Yesterday I opened the discussion on headings and how to make them stand out more when compared to the body text, in an effort to make it easier for users to scan the content of the page.
While the previous proposal focused on the font-weight of headings (bolding them out), this current one is about the size and, more specificcaly, the ratio between each level of headings.
This is how the headings look independent from the body text:
This would translate in an aproximate Major Second Scale for typography.
As you can observe the difference between each level is pretty small. This affects the visual hierarchy of the information, making it harder for the user to understand quickly at which level is the information they are reading (h1, h2,h3…).
Many typography scales can be positioned in different “contrast categories”. This kind of typographic contrast refers to how big of a difference is there between each level.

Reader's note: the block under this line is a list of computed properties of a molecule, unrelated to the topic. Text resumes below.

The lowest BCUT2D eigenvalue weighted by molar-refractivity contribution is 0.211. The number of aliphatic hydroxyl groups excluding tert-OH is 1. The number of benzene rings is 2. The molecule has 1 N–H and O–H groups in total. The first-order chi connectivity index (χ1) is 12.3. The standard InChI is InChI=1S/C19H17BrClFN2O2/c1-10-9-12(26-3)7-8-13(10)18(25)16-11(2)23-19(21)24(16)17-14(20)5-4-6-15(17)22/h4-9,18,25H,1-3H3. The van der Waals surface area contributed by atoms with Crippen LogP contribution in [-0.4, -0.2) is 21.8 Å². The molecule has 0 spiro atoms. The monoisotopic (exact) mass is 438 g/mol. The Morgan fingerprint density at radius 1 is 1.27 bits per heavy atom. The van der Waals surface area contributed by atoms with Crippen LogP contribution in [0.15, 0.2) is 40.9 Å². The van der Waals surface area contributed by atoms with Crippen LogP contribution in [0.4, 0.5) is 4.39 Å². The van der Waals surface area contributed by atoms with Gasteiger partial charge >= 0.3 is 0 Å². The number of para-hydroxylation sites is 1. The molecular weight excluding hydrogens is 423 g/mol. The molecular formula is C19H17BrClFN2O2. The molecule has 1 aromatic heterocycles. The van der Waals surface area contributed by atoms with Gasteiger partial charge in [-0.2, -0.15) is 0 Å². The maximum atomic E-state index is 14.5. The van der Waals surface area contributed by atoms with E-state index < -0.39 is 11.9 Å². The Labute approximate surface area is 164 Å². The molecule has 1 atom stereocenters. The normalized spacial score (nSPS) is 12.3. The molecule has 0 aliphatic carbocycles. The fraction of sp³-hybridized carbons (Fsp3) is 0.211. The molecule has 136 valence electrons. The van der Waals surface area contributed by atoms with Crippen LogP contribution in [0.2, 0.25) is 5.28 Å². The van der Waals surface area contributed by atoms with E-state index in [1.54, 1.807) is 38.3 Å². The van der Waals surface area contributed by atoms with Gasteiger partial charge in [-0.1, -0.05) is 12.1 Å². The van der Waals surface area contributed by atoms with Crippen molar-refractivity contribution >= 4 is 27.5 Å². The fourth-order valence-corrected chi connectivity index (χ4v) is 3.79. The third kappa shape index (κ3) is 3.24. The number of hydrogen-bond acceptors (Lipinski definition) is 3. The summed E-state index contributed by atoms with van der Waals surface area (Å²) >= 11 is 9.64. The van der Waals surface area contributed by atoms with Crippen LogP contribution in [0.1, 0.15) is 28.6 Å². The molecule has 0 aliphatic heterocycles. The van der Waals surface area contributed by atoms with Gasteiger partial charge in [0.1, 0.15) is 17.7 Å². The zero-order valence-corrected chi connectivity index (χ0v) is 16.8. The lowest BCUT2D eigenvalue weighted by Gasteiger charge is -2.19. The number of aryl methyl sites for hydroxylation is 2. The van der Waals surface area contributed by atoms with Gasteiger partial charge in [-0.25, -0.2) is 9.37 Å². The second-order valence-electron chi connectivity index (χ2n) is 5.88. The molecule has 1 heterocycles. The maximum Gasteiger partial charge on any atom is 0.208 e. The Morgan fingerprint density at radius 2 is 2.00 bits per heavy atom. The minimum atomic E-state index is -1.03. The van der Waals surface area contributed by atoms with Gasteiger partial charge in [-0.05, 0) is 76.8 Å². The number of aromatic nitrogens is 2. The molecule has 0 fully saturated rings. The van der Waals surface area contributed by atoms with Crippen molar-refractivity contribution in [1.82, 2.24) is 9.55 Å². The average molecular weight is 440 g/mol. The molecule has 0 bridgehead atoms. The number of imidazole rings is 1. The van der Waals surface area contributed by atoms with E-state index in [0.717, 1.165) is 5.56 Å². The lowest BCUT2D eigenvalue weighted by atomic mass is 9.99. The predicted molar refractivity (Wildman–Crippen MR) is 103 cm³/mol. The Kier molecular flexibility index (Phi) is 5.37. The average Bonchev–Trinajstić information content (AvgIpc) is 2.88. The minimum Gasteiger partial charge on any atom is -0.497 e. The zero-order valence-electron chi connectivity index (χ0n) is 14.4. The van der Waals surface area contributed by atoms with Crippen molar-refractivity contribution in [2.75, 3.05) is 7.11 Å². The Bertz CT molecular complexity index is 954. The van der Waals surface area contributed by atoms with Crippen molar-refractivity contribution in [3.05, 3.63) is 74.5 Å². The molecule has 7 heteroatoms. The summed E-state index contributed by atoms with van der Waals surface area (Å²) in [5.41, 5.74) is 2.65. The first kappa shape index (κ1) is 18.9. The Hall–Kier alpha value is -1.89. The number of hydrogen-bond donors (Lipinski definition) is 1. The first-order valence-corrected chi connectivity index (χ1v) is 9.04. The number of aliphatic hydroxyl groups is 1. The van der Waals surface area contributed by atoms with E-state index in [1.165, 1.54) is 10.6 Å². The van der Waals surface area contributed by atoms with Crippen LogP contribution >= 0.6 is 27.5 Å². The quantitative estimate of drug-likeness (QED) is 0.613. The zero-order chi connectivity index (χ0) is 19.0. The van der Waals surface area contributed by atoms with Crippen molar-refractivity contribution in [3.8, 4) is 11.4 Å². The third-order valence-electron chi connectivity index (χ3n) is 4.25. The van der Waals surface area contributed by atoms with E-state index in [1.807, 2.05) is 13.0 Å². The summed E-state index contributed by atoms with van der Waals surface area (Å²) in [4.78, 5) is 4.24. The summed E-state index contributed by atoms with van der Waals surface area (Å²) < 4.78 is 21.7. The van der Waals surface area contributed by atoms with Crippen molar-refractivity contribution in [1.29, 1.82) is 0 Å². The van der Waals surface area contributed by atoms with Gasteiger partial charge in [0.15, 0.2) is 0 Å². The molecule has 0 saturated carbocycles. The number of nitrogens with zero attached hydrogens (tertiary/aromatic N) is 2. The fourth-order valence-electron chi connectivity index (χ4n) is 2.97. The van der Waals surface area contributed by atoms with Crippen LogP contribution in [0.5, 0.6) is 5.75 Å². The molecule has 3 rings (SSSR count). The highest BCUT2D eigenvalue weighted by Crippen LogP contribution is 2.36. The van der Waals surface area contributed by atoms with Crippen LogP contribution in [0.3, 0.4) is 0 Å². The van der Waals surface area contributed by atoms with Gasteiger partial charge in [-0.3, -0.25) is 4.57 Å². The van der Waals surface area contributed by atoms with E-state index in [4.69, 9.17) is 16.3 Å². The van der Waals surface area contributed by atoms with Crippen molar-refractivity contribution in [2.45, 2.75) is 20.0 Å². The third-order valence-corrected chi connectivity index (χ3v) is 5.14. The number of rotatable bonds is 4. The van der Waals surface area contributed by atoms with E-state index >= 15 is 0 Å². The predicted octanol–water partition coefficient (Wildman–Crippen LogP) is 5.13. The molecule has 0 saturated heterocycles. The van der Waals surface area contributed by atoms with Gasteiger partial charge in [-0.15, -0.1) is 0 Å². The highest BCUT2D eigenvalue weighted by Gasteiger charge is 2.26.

As described here:
High Contrast Scales
Designs that demand a fair amount of contrast between types can use high contrast and hugely benefit from Augmented Fourth, Perfect Fifth, and Golden Ratio. These can be a perfect fit for large screen devices.
Medium Contrast Scales
Medium contrast can use The Major Third, Major Second, or Perfect Fourth scales as the contrast between types is not drastic and can fit more content.
Low Contrast Scales
Designs that should be versatile, such as dashboards and mobile apps, often use low-contrast scales as they allow the content to be flexible. Low contrast scales include Minor Second and Major Second.
Play with all of them here.
Minor Second (1.200) - low contrast, but versatile (good on dashboards, for example)
Major third (1.250) - medium contrast, enough contrast, but not too drastic, still leaving a lot of space for other stuff (good work well for XS)
Perfect Fourth(1.333) - higher contrast, good for large screens with lots of space
Because of these reasons, I believe what would fit XS best is Major Third (1.250), the scale that Bootstrap 5 is using. It has enough difference in levels that it enhances the visual hierarchy, without taking too much space in the content like other higher-contrast scales would:
What do you think?